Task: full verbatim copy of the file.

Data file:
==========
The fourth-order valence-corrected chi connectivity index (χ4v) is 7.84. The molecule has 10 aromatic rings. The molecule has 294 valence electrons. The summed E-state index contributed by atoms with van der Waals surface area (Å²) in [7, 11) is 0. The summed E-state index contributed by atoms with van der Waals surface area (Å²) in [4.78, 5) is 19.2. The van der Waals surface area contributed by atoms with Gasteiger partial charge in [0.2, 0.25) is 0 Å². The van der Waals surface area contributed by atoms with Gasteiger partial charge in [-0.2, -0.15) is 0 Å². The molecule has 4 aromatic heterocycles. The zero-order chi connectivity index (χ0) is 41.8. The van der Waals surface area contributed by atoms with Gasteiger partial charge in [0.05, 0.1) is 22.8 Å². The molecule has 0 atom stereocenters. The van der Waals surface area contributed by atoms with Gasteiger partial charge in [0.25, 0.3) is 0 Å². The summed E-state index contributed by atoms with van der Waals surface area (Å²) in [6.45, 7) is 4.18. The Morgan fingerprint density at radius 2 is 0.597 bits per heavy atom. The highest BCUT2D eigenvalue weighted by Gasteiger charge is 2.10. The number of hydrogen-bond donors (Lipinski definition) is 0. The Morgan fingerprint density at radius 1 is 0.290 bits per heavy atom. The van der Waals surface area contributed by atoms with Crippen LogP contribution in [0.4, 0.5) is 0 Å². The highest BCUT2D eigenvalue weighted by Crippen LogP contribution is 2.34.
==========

The fourth-order valence-corrected chi connectivity index (χ4v) is 7.84. The molecule has 10 aromatic rings. The molecule has 294 valence electrons. The summed E-state index contributed by atoms with van der Waals surface area (Å²) in [7, 11) is 0. The summed E-state index contributed by atoms with van der Waals surface area (Å²) in [4.78, 5) is 19.2. The van der Waals surface area contributed by atoms with Gasteiger partial charge in [0.2, 0.25) is 0 Å². The van der Waals surface area contributed by atoms with Gasteiger partial charge in [-0.2, -0.15) is 0 Å². The molecule has 4 aromatic heterocycles. The zero-order chi connectivity index (χ0) is 41.8. The van der Waals surface area contributed by atoms with Gasteiger partial charge in [0.05, 0.1) is 22.8 Å². The molecule has 0 atom stereocenters. The van der Waals surface area contributed by atoms with Gasteiger partial charge in [0.25, 0.3) is 0 Å². The summed E-state index contributed by atoms with van der Waals surface area (Å²) in [6.45, 7) is 4.18. The Morgan fingerprint density at radius 2 is 0.597 bits per heavy atom. The highest BCUT2D eigenvalue weighted by Gasteiger charge is 2.10. The number of hydrogen-bond donors (Lipinski definition) is 0. The Morgan fingerprint density at radius 1 is 0.290 bits per heavy atom. The van der Waals surface area contributed by atoms with Crippen LogP contribution in [0.4, 0.5) is 0 Å². The highest BCUT2D eigenvalue weighted by Crippen LogP contribution is 2.34.